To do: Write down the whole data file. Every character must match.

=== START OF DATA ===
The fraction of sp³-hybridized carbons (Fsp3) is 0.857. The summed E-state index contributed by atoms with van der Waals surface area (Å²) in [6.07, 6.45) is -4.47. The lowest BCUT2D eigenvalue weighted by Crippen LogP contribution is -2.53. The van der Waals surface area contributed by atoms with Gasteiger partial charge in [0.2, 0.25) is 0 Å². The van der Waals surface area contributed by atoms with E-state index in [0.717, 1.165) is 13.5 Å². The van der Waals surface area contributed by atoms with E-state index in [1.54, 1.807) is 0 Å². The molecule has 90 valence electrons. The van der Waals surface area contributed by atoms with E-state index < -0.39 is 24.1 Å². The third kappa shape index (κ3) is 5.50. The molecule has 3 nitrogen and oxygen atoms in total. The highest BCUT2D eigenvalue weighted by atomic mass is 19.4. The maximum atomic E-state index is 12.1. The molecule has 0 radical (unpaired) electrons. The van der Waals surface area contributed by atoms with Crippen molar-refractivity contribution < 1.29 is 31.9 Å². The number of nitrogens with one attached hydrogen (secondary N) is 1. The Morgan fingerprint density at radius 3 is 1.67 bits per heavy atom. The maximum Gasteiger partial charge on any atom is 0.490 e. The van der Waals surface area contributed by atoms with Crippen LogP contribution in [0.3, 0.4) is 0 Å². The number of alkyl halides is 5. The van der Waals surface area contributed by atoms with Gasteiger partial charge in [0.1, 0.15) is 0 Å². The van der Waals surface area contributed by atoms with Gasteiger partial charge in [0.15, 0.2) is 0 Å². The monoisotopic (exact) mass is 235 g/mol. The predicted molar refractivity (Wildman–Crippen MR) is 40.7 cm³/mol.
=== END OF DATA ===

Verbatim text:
The fraction of sp³-hybridized carbons (Fsp3) is 0.857. The summed E-state index contributed by atoms with van der Waals surface area (Å²) in [6.07, 6.45) is -4.47. The lowest BCUT2D eigenvalue weighted by Crippen LogP contribution is -2.53. The van der Waals surface area contributed by atoms with Gasteiger partial charge in [0.2, 0.25) is 0 Å². The van der Waals surface area contributed by atoms with E-state index in [0.717, 1.165) is 13.5 Å². The van der Waals surface area contributed by atoms with E-state index in [1.54, 1.807) is 0 Å². The molecule has 90 valence electrons. The van der Waals surface area contributed by atoms with E-state index < -0.39 is 24.1 Å². The third kappa shape index (κ3) is 5.50. The molecule has 3 nitrogen and oxygen atoms in total. The highest BCUT2D eigenvalue weighted by atomic mass is 19.4. The maximum atomic E-state index is 12.1. The molecule has 0 radical (unpaired) electrons. The van der Waals surface area contributed by atoms with Crippen molar-refractivity contribution < 1.29 is 31.9 Å². The number of nitrogens with one attached hydrogen (secondary N) is 1. The Morgan fingerprint density at radius 3 is 1.67 bits per heavy atom. The maximum Gasteiger partial charge on any atom is 0.490 e. The van der Waals surface area contributed by atoms with Crippen LogP contribution in [0.3, 0.4) is 0 Å². The number of alkyl halides is 5. The van der Waals surface area contributed by atoms with Gasteiger partial charge in [0.1, 0.15) is 0 Å². The van der Waals surface area contributed by atoms with Gasteiger partial charge in [0.15, 0.2) is 0 Å². The monoisotopic (exact) mass is 235 g/mol. The predicted molar refractivity (Wildman–Crippen MR) is 40.7 cm³/mol.